Twitter- Usernames And Images Will No Longer Count Against 140-Character Limit

Twitter is expanding the number of things you can post in a 140-character tweet, without expanding the number of characters. Within the next few months, usernames, quoted tweets, photos, and other media attachments will no longer count against the tweet’s 140-character limit. The company says it will also (finally) enable users to begin tweets with usernames without first adding a period, and — attention thought leaders — natively retweet themselves.


It’s a spate of changes long requested by the company’s core users, and they could simplify a service that can still feel forbidding to newcomers. It’s part of a series of steps Twitter has taken over the past six months to make its core product easier to use. “Generally, we want to make sure we’re encouraging a whole lot more conversations on Twitter,” CEO Jack Dorsey said in an interview with The Verge. “This is the most notable change we’ve made in recent times around conversation in particular, and around giving people the full expressiveness of the 140 characters. I’m excited to see even more dialog because of this.”

Dorsey said that counting usernames against the limit inhibited discussions because adding only a few people to a tweet dramatically reduced the number of characters available for conversation. The changes also end a longstanding quirk of the platform, in which tweets that began with usernames were visible only to users who followed both the person tweeting and the person named. The feature, which was meant to hide replies to users you didn’t follow, was not widely understood. “Unfortunately those rules are hidden, and then they find out later,” Dorsey said. “So then they have to learn this weird syntax that kind of looks janky. So we want to take that away first and foremost to remove some of the confusing aspects of the service.”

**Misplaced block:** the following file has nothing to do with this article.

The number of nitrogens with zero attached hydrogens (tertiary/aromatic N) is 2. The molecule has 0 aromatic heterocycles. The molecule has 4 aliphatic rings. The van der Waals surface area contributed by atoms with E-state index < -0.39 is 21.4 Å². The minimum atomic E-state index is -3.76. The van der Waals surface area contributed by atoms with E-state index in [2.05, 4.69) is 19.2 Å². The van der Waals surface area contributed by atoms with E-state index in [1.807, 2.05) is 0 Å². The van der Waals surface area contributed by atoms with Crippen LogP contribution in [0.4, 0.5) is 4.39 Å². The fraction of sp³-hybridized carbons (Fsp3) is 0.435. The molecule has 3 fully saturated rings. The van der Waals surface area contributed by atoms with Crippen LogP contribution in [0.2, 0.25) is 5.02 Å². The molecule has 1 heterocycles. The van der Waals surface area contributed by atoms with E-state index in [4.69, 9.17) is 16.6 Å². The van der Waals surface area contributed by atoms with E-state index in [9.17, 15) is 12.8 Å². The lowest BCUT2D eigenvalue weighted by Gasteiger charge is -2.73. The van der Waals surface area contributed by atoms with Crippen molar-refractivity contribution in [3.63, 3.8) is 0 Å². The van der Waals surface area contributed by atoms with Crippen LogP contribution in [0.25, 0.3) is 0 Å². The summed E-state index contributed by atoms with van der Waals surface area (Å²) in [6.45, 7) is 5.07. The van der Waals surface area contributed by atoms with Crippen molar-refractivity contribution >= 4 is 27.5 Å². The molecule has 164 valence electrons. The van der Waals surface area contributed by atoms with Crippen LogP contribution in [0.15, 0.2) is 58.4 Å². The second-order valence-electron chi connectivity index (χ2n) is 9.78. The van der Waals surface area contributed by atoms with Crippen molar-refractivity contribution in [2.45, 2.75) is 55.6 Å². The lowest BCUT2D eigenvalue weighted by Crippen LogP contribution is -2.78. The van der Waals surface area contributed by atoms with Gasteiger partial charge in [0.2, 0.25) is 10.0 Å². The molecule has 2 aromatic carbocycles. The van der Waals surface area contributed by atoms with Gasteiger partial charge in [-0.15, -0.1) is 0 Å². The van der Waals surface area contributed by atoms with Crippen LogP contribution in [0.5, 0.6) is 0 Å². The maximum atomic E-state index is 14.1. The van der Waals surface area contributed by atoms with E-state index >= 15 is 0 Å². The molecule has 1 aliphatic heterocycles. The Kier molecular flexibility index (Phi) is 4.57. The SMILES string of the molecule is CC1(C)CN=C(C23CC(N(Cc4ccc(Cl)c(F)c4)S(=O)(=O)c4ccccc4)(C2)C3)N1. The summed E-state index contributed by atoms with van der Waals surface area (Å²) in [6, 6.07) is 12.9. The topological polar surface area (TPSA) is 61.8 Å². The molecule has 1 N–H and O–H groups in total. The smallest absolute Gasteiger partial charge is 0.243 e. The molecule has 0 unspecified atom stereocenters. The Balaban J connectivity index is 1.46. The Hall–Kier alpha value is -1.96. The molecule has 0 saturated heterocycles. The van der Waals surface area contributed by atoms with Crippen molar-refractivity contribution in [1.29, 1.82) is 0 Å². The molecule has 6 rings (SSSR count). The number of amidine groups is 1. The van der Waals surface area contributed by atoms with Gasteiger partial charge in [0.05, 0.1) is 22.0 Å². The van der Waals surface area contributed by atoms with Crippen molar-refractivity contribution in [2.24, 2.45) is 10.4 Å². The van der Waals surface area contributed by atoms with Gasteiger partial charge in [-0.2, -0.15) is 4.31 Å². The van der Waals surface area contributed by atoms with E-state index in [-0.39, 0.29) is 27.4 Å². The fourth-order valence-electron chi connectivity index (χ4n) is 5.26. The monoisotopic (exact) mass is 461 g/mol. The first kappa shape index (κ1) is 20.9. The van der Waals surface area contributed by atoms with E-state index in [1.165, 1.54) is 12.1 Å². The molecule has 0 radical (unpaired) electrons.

“This is the most notable change we’ve made in recent times around conversation.”

Twitter said the changes are likely to arrive one at a time, following a period of time designed to let developers who use the Twitter API to update their apps. The moves come after a spate of similar product changes in recent months aimed at making Twitter more approachable to newcomers. Those moves included replacing “favorites” with “likes,” sorting tweets in the timeline by quality rather than recency, and launching Moments, a tab of Twitter highlights curated by an in-house team.

While the changes have largely been welcome, they have done little to broaden the appeal of the core service. The company’s advertising business has been slow to develop, and the company’s number of monthly users has been essentially flat for a year.

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